ARTstor is collaborating with Douglas Massey to present approximately 130 images of Mexican retablos in the Digital Library. Mexican retablos are small, colorful oil paintings, generally made on tin.

In Mexico retablos, also called laminas, came to denote the small devotional paintings that devout Mexicans would commission as ex-votos, or votive offerings, given in fulfillment of a vow or in gratitude for divine intercession. Usually produced by anonymous artists, retablos were displayed in home altars, shrines, or churches. As a genre of folk art, retablos flourished in Mexico from 1820-1920, reflecting traditions embedded in Mexican culture by Spanish colonization and the Catholic Church. Converted Indians adapted the traditional ex-voto to present Catholic iconography with the bright palette and vibrant style of indigenous folk art. The influence of this popular art form can be seen in the work of Mexican artists such as Frida Kahlo and Diego Rivera.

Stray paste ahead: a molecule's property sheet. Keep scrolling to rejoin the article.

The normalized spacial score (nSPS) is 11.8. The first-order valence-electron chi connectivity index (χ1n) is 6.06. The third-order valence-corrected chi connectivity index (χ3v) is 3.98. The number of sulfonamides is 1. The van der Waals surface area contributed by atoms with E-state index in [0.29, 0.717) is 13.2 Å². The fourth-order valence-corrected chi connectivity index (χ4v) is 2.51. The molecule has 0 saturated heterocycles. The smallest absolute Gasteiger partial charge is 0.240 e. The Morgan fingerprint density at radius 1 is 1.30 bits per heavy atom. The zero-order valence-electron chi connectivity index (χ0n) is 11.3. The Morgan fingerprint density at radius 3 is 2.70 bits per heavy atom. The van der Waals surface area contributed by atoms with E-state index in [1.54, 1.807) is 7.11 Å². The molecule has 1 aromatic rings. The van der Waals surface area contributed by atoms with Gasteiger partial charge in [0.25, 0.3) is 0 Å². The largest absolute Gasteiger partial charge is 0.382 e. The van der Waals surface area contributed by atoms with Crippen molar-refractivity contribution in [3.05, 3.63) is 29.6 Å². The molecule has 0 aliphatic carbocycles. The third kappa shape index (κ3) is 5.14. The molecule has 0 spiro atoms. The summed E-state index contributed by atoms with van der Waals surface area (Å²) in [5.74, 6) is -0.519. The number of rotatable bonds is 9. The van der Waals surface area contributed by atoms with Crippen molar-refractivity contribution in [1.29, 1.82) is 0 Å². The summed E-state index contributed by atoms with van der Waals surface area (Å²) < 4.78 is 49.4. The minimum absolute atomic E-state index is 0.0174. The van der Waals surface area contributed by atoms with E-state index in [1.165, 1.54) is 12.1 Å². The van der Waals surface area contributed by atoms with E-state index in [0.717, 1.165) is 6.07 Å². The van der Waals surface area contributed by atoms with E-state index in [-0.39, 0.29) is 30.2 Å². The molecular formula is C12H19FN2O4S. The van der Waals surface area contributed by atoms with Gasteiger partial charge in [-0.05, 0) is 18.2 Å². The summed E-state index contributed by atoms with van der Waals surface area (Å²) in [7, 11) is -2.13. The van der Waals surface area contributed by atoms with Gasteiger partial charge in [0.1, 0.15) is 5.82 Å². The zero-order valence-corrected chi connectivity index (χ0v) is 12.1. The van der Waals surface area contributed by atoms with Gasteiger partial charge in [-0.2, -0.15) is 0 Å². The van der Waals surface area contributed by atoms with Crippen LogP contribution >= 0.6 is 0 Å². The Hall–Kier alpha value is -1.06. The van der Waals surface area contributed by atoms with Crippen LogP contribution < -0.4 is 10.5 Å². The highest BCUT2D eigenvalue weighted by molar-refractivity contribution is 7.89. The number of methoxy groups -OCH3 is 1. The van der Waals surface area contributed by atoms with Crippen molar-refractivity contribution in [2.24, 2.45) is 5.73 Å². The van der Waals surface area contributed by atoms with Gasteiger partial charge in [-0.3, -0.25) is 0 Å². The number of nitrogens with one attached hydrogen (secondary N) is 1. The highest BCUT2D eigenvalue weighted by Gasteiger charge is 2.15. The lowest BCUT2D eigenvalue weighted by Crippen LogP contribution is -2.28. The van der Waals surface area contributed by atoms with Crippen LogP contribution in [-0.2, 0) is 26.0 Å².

The retablos collected by Massey and Durand for Miracles on the Border, which date from 1912 to 1996, represent modern expressions of this traditional Mexican art form. Produced for Mexican migrants to the United States, these retablos were left anonymously at churches as offerings for miracles granted. Massey and Durand used these images to study the social conditions surrounding Mexican migration, conducting statistical analyses of the age, gender, geographic origins, and eventual destinations of the migrants who commissioned the votive paintings. However, the retablos are also inherently interesting as visual documents, vividly illustrating the subjects of greatest concern to migrants.

For more detailed information about this collection, visit the Mexican Retablos Collection page.